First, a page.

Pasta, the dieter’s friend, so say nutritionists

Here is how nutritionists answer to the web rumours and carbophobia, starting with Pietro Antonio Migliaccio, President of the Italian Society of Food Science and Nutrition.

Unfortunately, many people don’t realize just how healthy a good plate of pasta can be. Let’s start with the fact that this food, rich in slow absorbing complex carbohydrates, protects the body from sharp and sudden glycaemic peaks and guarantees an almost immediate and long-lasting sense of satiety thanks to the starch content.”

 On the consumption of pasta in low-calorie diets, the professor states: “It is absolutely wrong to think that pasta makes you fat. Even when you need to lose weight, a low-calorie diet must still guarantee, in the right ratio, the consumption of carbohydrates, proteins and fats. These three well-balanced macronutrients are essential for establishing a healthy and personalized diet. Pasta, in the right amounts, can even be eaten every day within the context of a balanced diet and correct lifestyle and, because it gives a high level of satiety, it is also indicated in low-calorie and therefore weight-loss diets”.

Nicola Sorrentino, doctor and specialist in food science has made pasta one of the cornerstones of the diet which carries his name, discrediting the prejudice that pasta makes you fat and this is something he reiterates in the pages of his blog: “The body needs to take in large quantities of food so that it can feel full. And pasta, once cooked, does this best satisfying the palate and eye, with a limited number of calories. As a food it appears in a huge number of recipes which all the different shapes, traditional and new, can enrich further still. Served with pulses or with a fish sauce it is a complete and nutritionally balanced meal. Cooked with vegetables it makes a dietetic and healthy dish. Eating pasta also improves your mood because it is digestible (especially when al dente), it provides energy and contains tryptophan, an amino acid which produces serotonin, the neurotransmitter which helps fight depression. As well as potentially having an anti-diabetic role, complex carbohydrates (and therefore pasta) are indicated for anyone suffering from high blood pressure; the starch, when combined with foods of vegetable origin, have a low sodium content.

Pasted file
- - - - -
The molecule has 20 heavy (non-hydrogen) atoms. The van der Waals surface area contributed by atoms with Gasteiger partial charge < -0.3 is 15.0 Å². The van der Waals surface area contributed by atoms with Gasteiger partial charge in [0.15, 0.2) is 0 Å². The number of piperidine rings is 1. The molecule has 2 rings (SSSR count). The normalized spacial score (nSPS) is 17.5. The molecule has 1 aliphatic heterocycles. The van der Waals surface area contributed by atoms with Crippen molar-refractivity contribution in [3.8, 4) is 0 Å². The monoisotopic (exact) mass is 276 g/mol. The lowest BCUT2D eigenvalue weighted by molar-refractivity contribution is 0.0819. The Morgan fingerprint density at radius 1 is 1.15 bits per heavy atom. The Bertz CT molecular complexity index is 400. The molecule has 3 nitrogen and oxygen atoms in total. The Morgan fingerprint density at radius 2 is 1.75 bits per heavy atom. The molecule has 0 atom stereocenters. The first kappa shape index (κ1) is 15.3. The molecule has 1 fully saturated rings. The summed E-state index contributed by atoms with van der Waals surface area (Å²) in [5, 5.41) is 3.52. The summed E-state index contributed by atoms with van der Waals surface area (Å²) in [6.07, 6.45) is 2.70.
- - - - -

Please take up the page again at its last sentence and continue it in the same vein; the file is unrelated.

Confirming the benefits of pasta in the daily diet are the results of the recent studies performed by the Nutrition Foundation of Italy, which highlight how pasta helps to control body weight and glycemia in diabetic patients, to reduce the risk of developing type 2 diabetes and cardiovascular diseases, and improve cholesterol levels in the blood as well as those of other cardiovascular risk factors.